Gwen Chen, born in 1937 in China, was motherless at two, unwanted by her stepmother and ignored by her busy father. Her uncle adopted and molested her. Later Gwen became a top student and graduated from the prestigious Taiwan University. In U.S. she earned a Ph.D. and a happy life.
Shadows in the Lotus Poolby Gwen Chen
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Shadows in the Lotus Pool is a story of my father Deng Wen-yi’s close and sometimes tempestuous relationship with China’s autocratic ruler Chiang Kai-shek during the turbulent events of 20th century China. As the first class cadet in Whampoa Military Academy and platoon leader in the succeeding Eastern Expedition, Wen-yi develops a lifelong unwavering loyalty to his Commandant and Generalissimo Chiang.
Early as a young officer, Wen-yi uncovers a Communist plot to incite uprisings against Chiang in several major cities. His participation in planning and carrying out a successful preemptive strike to abort the riot in Guangzhou catapults him to the rank of Major General at age twenty two. Wen-yi emerges from the trials to hold important posts as the Generalissimo’s personal secretary and Executive Aide, head of an intelligence and anti-corruption strike force, Chinese Military Attaché in Moscow, and Secretary-General of the powerful Lixingshe (Blue Shirt Society). He is swept into a series of adventures that brings praise, demotion, disgrace, and exoneration. Through it all, Wen-yi discovers a surprising gentler side to the feared Nationalist leader.
Wen-yi’s frequent unauthorized actions, including deployment of troops to protect the kidnapped Generalissimo while the government emergency council continues to debate options for a response during the Xian Incident, bring only censure. Heartbroken Wen-yi must deal with disgrace, the slaughter of his father by bandits, and the loss of his young wife. At the end of the Chinese civil war, Wen-yi is reviled by Mao Ze-dong for publicly opposing Mao’s terms of surrender. The story chronicles the painful decline in the fortunes of Chiang and his flight with members of his inner circle, including my father, to the island of Taiwan, where, from tragic beginnings the island is transformed into a democratic republic with a spectacular growth in economic power. Following the Nationalist retreat to Taiwan my father coaches Chiang’s son, Ching-kuo, to succeed him as Head of the Political Bureau within the National Defense Ministry. Wen-yi is appointed Head of the Taiwan Provincial Nationalist Party and later vice-Minister of Interior. In 1991 China’s paramount leader Deng Xiao-ping invites Wen-yi to Beijing for personal discussions on the future relationship of China and Taiwan.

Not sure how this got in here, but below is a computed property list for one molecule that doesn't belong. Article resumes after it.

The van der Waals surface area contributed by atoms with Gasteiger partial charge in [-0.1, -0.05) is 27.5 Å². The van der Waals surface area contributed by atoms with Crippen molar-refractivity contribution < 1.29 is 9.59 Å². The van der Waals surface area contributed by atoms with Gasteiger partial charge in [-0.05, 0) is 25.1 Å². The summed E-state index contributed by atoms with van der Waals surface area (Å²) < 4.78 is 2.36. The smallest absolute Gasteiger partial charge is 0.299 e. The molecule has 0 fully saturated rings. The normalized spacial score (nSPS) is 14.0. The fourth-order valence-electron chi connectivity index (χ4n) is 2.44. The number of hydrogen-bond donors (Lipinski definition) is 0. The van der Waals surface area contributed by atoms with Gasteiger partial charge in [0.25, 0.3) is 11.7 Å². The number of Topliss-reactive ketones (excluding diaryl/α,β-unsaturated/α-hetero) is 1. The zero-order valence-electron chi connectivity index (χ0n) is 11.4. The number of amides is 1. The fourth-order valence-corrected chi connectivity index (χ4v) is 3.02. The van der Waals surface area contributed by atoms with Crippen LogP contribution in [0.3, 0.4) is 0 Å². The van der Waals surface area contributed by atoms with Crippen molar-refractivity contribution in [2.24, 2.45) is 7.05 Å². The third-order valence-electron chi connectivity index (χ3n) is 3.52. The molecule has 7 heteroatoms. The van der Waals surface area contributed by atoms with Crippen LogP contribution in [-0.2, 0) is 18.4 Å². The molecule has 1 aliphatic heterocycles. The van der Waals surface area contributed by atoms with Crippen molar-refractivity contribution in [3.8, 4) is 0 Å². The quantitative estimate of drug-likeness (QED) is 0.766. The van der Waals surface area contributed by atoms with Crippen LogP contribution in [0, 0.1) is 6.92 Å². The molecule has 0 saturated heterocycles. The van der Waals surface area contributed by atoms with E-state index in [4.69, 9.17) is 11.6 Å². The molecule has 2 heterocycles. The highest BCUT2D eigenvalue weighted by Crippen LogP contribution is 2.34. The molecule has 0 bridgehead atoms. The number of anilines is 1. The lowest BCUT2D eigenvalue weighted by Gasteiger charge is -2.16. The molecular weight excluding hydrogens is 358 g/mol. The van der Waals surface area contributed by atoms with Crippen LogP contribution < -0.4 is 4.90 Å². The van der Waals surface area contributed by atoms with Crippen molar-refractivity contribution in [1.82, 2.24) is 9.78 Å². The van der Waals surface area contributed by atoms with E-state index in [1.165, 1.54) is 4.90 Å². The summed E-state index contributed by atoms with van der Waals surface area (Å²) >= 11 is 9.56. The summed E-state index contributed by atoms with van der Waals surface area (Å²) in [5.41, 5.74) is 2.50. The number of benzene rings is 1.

This is also the heart-rending story of Wen-yi’s daughter, Deng Yuan-yu. At age two she loses her mother Bai-jian, who refuses to take medications for her tuberculosis because of their potential harm to the fetus she is carrying. Yuan-yu now becomes a weed, unwanted by Wen-yi’s new wife and shunted from one family to another as she struggles to find acceptance and love amidst the indifference and selfishness of her wards. She is finally adopted by her aunt and an uncle who molests her repeatedly. After escaping to Taiwan at the end of China civil war, Yuan-yu finds joy in becoming a good student and undergoes a gradual transformation. She excels in school and graduates from the prestigious Taiwan University. In the U.S. she receives a Ph.D. in Chemistry and enjoys a successful career as a research scientist.
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Events in China, primarily in the early to mid-twentieth century, are seen through the lives of Gwen Chen and her family members, permitting readers an insight into the human side of history. The research behind the book is extensive and enables the authors to paint a detailed picture of the time period in which her father lived. And to reveal events unknown to the average American that may explain current attitudes in modern-day China and Taiwan. Amid all of the historical events is also the poignant story of a young lady growing up under trying circumstances and flourishing in spite of them.
SHADOWS IN THE LOTUS POOL It is amazing to me. Growing up on the East Coast, born in 1930, and subject to East Coast news, media, and attention, China got little recognition - was little known. The only reference I can recall was my father's comments regarding Madam Chiang Kai-shek, Chiang's emissary to the U S for financial help, but very graceful, charming, effective, and an excellent representative for China. And that's about all we knew. The book is a startling, informative, and excellent expose' into what went on in the 1930s and 1940s in China that we were hardly aware of and ignorant. Gwen and you wrote an excellent story. .the culture of the many wars, war-lords, loss of so many lives, infidelities, back stabbing, abuse, insecurity, power struggles, poverty, extravagance of the high, in such a large land area, was educative. I learned some things. Howard Seebach